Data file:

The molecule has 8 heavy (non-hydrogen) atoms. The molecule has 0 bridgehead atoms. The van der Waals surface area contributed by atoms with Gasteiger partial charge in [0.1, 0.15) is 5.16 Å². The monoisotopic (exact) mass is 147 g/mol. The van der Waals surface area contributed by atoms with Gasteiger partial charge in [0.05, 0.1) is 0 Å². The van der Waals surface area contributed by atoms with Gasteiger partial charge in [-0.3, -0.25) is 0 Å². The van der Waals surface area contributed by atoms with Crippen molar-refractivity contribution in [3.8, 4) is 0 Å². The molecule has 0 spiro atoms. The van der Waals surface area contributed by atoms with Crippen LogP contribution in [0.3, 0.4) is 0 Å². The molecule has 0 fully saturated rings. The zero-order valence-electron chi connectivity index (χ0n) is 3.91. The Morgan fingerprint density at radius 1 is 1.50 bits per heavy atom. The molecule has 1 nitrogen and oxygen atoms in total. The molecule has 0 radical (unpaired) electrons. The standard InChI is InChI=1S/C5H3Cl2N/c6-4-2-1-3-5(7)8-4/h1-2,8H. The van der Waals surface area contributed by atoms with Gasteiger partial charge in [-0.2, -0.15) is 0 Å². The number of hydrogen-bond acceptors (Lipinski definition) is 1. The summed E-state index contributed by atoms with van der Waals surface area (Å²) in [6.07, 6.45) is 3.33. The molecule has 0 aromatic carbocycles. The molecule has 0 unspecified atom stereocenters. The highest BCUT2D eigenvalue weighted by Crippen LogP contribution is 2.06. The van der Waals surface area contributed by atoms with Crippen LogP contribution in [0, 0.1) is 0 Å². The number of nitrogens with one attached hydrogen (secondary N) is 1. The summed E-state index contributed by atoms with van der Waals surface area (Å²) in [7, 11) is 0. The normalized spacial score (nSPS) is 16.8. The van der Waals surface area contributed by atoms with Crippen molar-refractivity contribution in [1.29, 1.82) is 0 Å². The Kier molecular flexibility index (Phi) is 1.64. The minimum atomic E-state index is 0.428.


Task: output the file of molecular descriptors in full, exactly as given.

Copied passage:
The molecule has 8 heavy (non-hydrogen) atoms. The molecule has 0 bridgehead atoms. The van der Waals surface area contributed by atoms with Gasteiger partial charge in [0.1, 0.15) is 5.16 Å². The monoisotopic (exact) mass is 147 g/mol. The van der Waals surface area contributed by atoms with Gasteiger partial charge in [0.05, 0.1) is 0 Å². The van der Waals surface area contributed by atoms with Gasteiger partial charge in [-0.3, -0.25) is 0 Å². The van der Waals surface area contributed by atoms with Crippen molar-refractivity contribution in [3.8, 4) is 0 Å². The molecule has 0 spiro atoms. The van der Waals surface area contributed by atoms with Crippen LogP contribution in [0.3, 0.4) is 0 Å². The molecule has 0 fully saturated rings. The zero-order valence-electron chi connectivity index (χ0n) is 3.91. The Morgan fingerprint density at radius 1 is 1.50 bits per heavy atom. The molecule has 1 nitrogen and oxygen atoms in total. The molecule has 0 radical (unpaired) electrons. The standard InChI is InChI=1S/C5H3Cl2N/c6-4-2-1-3-5(7)8-4/h1-2,8H. The van der Waals surface area contributed by atoms with Gasteiger partial charge in [-0.2, -0.15) is 0 Å². The number of hydrogen-bond acceptors (Lipinski definition) is 1. The summed E-state index contributed by atoms with van der Waals surface area (Å²) in [6.07, 6.45) is 3.33. The molecule has 0 aromatic carbocycles. The molecule has 0 unspecified atom stereocenters. The highest BCUT2D eigenvalue weighted by Crippen LogP contribution is 2.06. The van der Waals surface area contributed by atoms with Crippen LogP contribution in [0, 0.1) is 0 Å². The number of nitrogens with one attached hydrogen (secondary N) is 1. The summed E-state index contributed by atoms with van der Waals surface area (Å²) in [7, 11) is 0. The normalized spacial score (nSPS) is 16.8. The van der Waals surface area contributed by atoms with Crippen molar-refractivity contribution in [1.29, 1.82) is 0 Å². The Kier molecular flexibility index (Phi) is 1.64. The minimum atomic E-state index is 0.428.